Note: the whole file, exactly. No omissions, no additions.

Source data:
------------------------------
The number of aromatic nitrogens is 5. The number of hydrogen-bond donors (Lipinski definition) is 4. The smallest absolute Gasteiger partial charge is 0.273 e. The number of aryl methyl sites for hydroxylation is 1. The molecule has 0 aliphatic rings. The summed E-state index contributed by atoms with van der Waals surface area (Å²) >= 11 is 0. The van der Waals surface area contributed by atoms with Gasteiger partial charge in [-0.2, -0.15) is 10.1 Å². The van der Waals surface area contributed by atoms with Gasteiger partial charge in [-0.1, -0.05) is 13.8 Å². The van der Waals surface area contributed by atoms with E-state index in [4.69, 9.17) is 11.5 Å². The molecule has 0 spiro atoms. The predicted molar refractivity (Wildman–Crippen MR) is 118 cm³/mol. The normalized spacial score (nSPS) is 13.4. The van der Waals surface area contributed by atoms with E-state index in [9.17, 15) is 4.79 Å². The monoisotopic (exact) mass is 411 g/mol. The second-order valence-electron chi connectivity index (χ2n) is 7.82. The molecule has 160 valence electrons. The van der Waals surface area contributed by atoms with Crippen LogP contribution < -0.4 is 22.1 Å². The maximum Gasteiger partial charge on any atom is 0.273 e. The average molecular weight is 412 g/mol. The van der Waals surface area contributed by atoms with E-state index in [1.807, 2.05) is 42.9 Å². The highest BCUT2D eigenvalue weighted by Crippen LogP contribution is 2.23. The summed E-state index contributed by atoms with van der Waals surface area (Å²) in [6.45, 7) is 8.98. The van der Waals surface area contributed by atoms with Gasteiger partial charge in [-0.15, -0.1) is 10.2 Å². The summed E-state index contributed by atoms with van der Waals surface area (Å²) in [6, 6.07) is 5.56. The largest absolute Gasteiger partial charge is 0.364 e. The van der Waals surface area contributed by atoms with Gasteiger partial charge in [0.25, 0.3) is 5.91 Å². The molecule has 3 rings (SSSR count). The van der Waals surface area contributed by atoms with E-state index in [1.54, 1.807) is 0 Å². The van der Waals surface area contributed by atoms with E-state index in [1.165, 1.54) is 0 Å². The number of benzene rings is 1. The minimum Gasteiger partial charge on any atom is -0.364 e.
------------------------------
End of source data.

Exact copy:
The number of aromatic nitrogens is 5. The number of hydrogen-bond donors (Lipinski definition) is 4. The smallest absolute Gasteiger partial charge is 0.273 e. The number of aryl methyl sites for hydroxylation is 1. The molecule has 0 aliphatic rings. The summed E-state index contributed by atoms with van der Waals surface area (Å²) >= 11 is 0. The van der Waals surface area contributed by atoms with Gasteiger partial charge in [-0.2, -0.15) is 10.1 Å². The van der Waals surface area contributed by atoms with Gasteiger partial charge in [-0.1, -0.05) is 13.8 Å². The van der Waals surface area contributed by atoms with E-state index in [4.69, 9.17) is 11.5 Å². The molecule has 0 spiro atoms. The predicted molar refractivity (Wildman–Crippen MR) is 118 cm³/mol. The normalized spacial score (nSPS) is 13.4. The van der Waals surface area contributed by atoms with E-state index in [9.17, 15) is 4.79 Å². The monoisotopic (exact) mass is 411 g/mol. The second-order valence-electron chi connectivity index (χ2n) is 7.82. The molecule has 160 valence electrons. The van der Waals surface area contributed by atoms with Crippen LogP contribution < -0.4 is 22.1 Å². The maximum Gasteiger partial charge on any atom is 0.273 e. The average molecular weight is 412 g/mol. The van der Waals surface area contributed by atoms with E-state index in [1.807, 2.05) is 42.9 Å². The highest BCUT2D eigenvalue weighted by Crippen LogP contribution is 2.23. The summed E-state index contributed by atoms with van der Waals surface area (Å²) in [6.45, 7) is 8.98. The van der Waals surface area contributed by atoms with Gasteiger partial charge in [-0.15, -0.1) is 10.2 Å². The summed E-state index contributed by atoms with van der Waals surface area (Å²) in [6, 6.07) is 5.56. The largest absolute Gasteiger partial charge is 0.364 e. The van der Waals surface area contributed by atoms with Gasteiger partial charge in [0.25, 0.3) is 5.91 Å². The molecule has 3 rings (SSSR count). The van der Waals surface area contributed by atoms with E-state index in [1.54, 1.807) is 0 Å². The van der Waals surface area contributed by atoms with E-state index in [1.165, 1.54) is 0 Å². The number of benzene rings is 1. The minimum Gasteiger partial charge on any atom is -0.364 e.